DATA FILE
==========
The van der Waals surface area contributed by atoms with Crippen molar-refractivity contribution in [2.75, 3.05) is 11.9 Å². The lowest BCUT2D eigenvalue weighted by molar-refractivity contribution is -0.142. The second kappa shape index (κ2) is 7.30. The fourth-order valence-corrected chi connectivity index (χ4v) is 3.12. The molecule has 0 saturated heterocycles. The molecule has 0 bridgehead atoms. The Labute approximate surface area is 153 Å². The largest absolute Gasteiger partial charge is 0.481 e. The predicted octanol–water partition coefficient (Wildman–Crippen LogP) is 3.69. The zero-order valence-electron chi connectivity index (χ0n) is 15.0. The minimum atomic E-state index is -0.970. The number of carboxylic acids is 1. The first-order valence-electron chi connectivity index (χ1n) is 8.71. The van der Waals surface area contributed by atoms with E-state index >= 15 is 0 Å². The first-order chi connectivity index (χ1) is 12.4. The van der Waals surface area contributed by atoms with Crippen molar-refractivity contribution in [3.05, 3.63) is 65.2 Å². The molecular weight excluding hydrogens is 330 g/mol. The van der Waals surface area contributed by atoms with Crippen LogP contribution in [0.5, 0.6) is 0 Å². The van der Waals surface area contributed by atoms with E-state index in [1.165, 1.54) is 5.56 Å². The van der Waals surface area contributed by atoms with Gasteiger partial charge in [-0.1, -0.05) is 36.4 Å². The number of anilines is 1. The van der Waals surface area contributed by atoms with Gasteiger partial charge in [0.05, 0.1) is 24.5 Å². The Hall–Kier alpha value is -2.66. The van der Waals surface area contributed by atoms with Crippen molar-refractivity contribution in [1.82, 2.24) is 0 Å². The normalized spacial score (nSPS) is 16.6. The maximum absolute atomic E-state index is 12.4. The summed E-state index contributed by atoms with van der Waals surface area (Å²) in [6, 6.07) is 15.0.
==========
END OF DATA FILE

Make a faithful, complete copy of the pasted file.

The van der Waals surface area contributed by atoms with Crippen molar-refractivity contribution in [2.75, 3.05) is 11.9 Å². The lowest BCUT2D eigenvalue weighted by molar-refractivity contribution is -0.142. The second kappa shape index (κ2) is 7.30. The fourth-order valence-corrected chi connectivity index (χ4v) is 3.12. The molecule has 0 saturated heterocycles. The molecule has 0 bridgehead atoms. The Labute approximate surface area is 153 Å². The largest absolute Gasteiger partial charge is 0.481 e. The predicted octanol–water partition coefficient (Wildman–Crippen LogP) is 3.69. The zero-order valence-electron chi connectivity index (χ0n) is 15.0. The minimum atomic E-state index is -0.970. The number of carboxylic acids is 1. The first-order valence-electron chi connectivity index (χ1n) is 8.71. The van der Waals surface area contributed by atoms with E-state index >= 15 is 0 Å². The first-order chi connectivity index (χ1) is 12.4. The van der Waals surface area contributed by atoms with Crippen molar-refractivity contribution in [3.05, 3.63) is 65.2 Å². The molecular weight excluding hydrogens is 330 g/mol. The van der Waals surface area contributed by atoms with Crippen LogP contribution in [0.5, 0.6) is 0 Å². The van der Waals surface area contributed by atoms with E-state index in [1.165, 1.54) is 5.56 Å². The van der Waals surface area contributed by atoms with Gasteiger partial charge in [-0.1, -0.05) is 36.4 Å². The number of anilines is 1. The van der Waals surface area contributed by atoms with Gasteiger partial charge in [0.05, 0.1) is 24.5 Å². The Hall–Kier alpha value is -2.66. The van der Waals surface area contributed by atoms with Crippen molar-refractivity contribution in [1.82, 2.24) is 0 Å². The normalized spacial score (nSPS) is 16.6. The maximum absolute atomic E-state index is 12.4. The summed E-state index contributed by atoms with van der Waals surface area (Å²) in [6, 6.07) is 15.0.